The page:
HOMEBREW Digest #1957 Fri 09 February 1996

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		Rob Gardner, Digest Janitor

  clear beer, aeration again ("Tracy Aquilla")
  Re: Pickles & vinegar (Tom Messenger)
  re:Hose storage (maxwell)
  Attenmunster/ New fermenter (RANDY ERICKSON)
  Pickle Buckets as Fermenters (Paul Sovcik)
  vinegar contamination (Mark Taratoot)
  Storage temperature variations query ("Olson, Greger J - CI/911-2")
  Discussion of Roller Steels ("Palmer.John")
  New Wyeast strains (Chris Cooper)
  Re: Ice to cool wort, Trub (Robert Bush)
  Clear Brew/Hot Break/Pickle buckets (Brian Pickerill)
  BJCP Exam Study Guide + Sample Questions (WALZENBREW)
  Irish Ale (Mike Taber)
  Lower Than Expected S.G. (Tel 202-622-0079                    )
  neat way to clean siphon tubes (Michael Lausin)
  Malt Extract Recipe for Oatmeal Stout ("Michael A. Rice")
  Mini-Keg Dilemma (Brent Youngren)
  Re:re:Step Mash Question (Fredrik Stahl)
  RE: Is this beer good? (Douglas Kerfoot)
  Homebrew Digest #1956 (February 08, 1996) -Reply (JOHN WEATHERLY)
  Crystal at mashout? (Bob McCowan)
  On Ice Wort Cooling, Yeast Culture and Re-use (Rosenzweig,Steve)
  Re: Mexican/European Lagers ("James Hojel")
  q (Shiva Vakili)
  10th Annual Bidal Competition in Kenosha, WI (OBCTS)
  Thanks for the Great Tip! ("ADAIR, BENTON E.")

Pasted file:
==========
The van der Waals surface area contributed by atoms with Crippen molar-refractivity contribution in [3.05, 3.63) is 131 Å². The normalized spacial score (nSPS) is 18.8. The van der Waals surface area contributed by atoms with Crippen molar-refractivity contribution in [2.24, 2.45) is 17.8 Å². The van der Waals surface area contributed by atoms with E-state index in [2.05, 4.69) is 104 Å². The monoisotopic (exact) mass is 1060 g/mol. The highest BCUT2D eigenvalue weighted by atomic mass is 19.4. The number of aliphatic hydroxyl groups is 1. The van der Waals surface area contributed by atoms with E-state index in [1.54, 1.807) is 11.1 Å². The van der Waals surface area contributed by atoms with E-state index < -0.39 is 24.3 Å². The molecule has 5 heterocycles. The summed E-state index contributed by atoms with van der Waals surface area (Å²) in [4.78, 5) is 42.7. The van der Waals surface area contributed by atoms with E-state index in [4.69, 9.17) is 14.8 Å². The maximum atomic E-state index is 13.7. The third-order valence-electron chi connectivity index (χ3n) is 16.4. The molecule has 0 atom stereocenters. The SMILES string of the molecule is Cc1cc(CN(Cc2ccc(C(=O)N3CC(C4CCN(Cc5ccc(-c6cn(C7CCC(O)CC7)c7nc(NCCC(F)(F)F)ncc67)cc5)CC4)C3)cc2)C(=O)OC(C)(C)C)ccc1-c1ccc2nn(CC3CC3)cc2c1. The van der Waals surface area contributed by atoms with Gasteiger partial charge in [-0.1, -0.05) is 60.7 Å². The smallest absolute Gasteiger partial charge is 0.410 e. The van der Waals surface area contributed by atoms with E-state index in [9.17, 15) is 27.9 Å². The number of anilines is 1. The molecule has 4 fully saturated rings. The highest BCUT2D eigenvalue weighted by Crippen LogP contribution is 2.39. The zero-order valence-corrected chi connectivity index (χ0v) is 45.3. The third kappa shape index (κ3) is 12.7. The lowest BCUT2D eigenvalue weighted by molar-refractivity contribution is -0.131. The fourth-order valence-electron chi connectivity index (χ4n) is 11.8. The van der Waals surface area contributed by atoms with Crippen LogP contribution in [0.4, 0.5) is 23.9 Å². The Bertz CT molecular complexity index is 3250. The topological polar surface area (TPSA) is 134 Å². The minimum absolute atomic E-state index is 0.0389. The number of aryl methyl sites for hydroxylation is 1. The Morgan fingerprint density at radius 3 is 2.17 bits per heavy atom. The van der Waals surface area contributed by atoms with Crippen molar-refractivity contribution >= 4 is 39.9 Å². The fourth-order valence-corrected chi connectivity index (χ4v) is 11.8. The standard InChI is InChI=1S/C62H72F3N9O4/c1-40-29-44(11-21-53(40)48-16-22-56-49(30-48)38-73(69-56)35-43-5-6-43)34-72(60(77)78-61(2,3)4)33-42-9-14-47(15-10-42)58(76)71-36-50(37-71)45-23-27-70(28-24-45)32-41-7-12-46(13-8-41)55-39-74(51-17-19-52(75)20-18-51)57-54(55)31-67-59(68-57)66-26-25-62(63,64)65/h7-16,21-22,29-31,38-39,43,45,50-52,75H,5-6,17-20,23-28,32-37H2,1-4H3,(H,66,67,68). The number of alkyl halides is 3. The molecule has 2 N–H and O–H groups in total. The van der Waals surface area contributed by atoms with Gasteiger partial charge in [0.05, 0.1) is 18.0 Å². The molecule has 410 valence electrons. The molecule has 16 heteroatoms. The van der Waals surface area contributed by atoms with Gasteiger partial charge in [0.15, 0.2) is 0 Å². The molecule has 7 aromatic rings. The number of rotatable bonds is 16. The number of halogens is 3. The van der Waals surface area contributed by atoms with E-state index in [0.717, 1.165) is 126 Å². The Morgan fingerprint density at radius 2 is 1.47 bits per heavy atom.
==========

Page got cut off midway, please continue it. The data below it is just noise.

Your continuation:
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---------------------------------------------------------------------- Date: Wed, 7 Feb 96 11:05:59 CST From: "Tracy Aquilla" <aquilla at salus.med.uvm.edu> Subject: clear beer, aeration again In Digest 1955: Marty Tippin <martyt at sky.net> wrote: >I just bottled my latest batch last night and was astonished at how clear it >was - usually, it takes several weeks in the bottle for my batches to get as >clear as this one was. [snip] >*My* analysis is that the manifold helped strain out a lot of the hot break >material that normally goes into the fermenter and the absence of that hot >break is what helped make everything more clear. I think you've got it; less trub = faster clearing. >The counterflow chiller should have (and, in fact, may have) produced more cold >break material than the immersion chiller, but since I've been dumping the >whole thing - hot and cold break - into the fermenter, I never knew the >difference. The CF chiller should only produce more cold break if you chill the wort to a lower temperature than you did with your immersion chiller (which is often the case when using CF chillers; who wants to wait 45 minutes or more for their immersion chiller to do the job?). The final temperature reached is really what counts; the rate of cooling generally isn't significant. Then merino at cynergy.com.au (Charlie Scandrett) wrote: >Jonathon Mohn posted >JM>On the other side of the coin, there are some who believe that aeration / >JM>oxygenation is not required at all, especially if you pitch adequate >levels JM>of yeast. They argue that aeration results in longer lag times, >as the yeast JM>metabolize the sugars aerobically. > >Tracy Aquilla replies >TA>I agree with the first part of this statement, but not the last sentence. >TA>Aeration makes the yeast grow faster and thus decreases lag time. > >I have found clear references in "Brewing" by Lewis and Young that aeration >is very necessary for the assimilation of *saturated* fatty acids. From >other references in Malting and Brewing Science I wouldn't want anything but >traces of those left in the beer. While this may be true, saturated FAs aren't really a big concern in the nutrient department. Yeast can easily synthesize the required saturated FAs and they don't need oxygen to do it. UNsaturated FAs and sterols, OTOH, must either be provided in the medium or synthesized using free oxygen. IF the yeast has been handled properly and at least some of the cold break is left in the fermenter, I believe wort aeration is generally unnecessary (for relatively low gravity beers). In fact, as you've pointed out, you really don't want saturated FAs in the finished beer, so it's preferable to minimize their presence in wort. This is one of the main reasons trub removal is considered to be so important. It can decrease beer stability by contributing to staling reactions. >I seem also to keep reading passing references to the negative effects of >*too fast* a ferment, caused by a combination of excess O2, excess Amino >acids, and excess lipids? Noone explains how but it apparently produces off >flavours at the expense of alcohol? Extremely rapid fermentation rates are undesirable because this leads to excessive acetaldehyde and acid excretion and thus a depression of the wort pH (TOO low), as well as fusel and ester formation. I suppose if one had excess AAs and excess O2 or lipids, things could get out of hand, but a high temperature is usually the main culprit responsible. >Jonathon also posts, >JM>I've recently read that worts with little trub require considerable >JM>aeration in order to saturate with the correct amounts of oxygen. In fact, >JM>I've read that it is not possible to appropriately oxygenate such wort >JM>through aeration, and that pure oxygen should be introduced. > >I'd like the reference for that, as I'm investigating lipids. Me too! >yeast, like us, are basically lazy and use unsaturated lipids first. If they >can't assimilate enough unsaturated fatty acids and sterols, they sythesise >them with O2 from saturated ones. Cold break is another source of lipids (in >colloidal suspension), I agree here, but... without it *in a wort with low soluble lipids* (very >important) yeast needs to use lots of O2 to assimilate saturated lipids to ^^^^^^^^ ^^^^^^^^^^^^^^^^^^^^^^^^^^^ >synthesise unsaturated ones and sterols for cell building. ...are you sure about this part? Yeast can synthesize saturated fatty acids in an anaerobic environment, as long as energy (sugar) is available. If the saturated FAs are available in the wort, the yeast will utilize them (just as occurs with O2), but they generally aren't required in the medium. [Or am I missing something here?] Tracy in Vermont aquilla at salus.med.uvm.edu Return to table of contents